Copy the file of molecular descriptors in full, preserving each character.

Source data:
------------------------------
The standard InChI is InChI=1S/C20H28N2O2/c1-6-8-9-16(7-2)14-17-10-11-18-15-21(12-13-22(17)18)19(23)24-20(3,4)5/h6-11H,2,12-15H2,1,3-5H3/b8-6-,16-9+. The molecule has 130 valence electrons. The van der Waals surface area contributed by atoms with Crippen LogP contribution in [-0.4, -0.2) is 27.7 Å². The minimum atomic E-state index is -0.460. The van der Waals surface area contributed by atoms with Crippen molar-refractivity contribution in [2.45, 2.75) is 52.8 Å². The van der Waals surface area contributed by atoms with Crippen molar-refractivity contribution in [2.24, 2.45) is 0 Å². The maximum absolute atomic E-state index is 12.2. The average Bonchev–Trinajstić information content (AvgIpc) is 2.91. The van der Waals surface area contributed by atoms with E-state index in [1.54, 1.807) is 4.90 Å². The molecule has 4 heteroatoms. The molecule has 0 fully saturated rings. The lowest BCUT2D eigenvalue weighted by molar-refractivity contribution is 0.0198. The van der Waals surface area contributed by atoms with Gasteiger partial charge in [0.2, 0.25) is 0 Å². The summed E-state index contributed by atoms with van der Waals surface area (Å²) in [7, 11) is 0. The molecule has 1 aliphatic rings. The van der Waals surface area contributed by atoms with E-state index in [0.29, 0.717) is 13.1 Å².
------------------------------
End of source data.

The standard InChI is InChI=1S/C20H28N2O2/c1-6-8-9-16(7-2)14-17-10-11-18-15-21(12-13-22(17)18)19(23)24-20(3,4)5/h6-11H,2,12-15H2,1,3-5H3/b8-6-,16-9+. The molecule has 130 valence electrons. The van der Waals surface area contributed by atoms with Crippen LogP contribution in [-0.4, -0.2) is 27.7 Å². The minimum atomic E-state index is -0.460. The van der Waals surface area contributed by atoms with Crippen molar-refractivity contribution in [2.45, 2.75) is 52.8 Å². The van der Waals surface area contributed by atoms with Crippen molar-refractivity contribution in [2.24, 2.45) is 0 Å². The maximum absolute atomic E-state index is 12.2. The average Bonchev–Trinajstić information content (AvgIpc) is 2.91. The van der Waals surface area contributed by atoms with E-state index in [1.54, 1.807) is 4.90 Å². The molecule has 4 heteroatoms. The molecule has 0 fully saturated rings. The lowest BCUT2D eigenvalue weighted by molar-refractivity contribution is 0.0198. The van der Waals surface area contributed by atoms with Gasteiger partial charge in [0.2, 0.25) is 0 Å². The summed E-state index contributed by atoms with van der Waals surface area (Å²) in [7, 11) is 0. The molecule has 1 aliphatic rings. The van der Waals surface area contributed by atoms with E-state index in [0.29, 0.717) is 13.1 Å².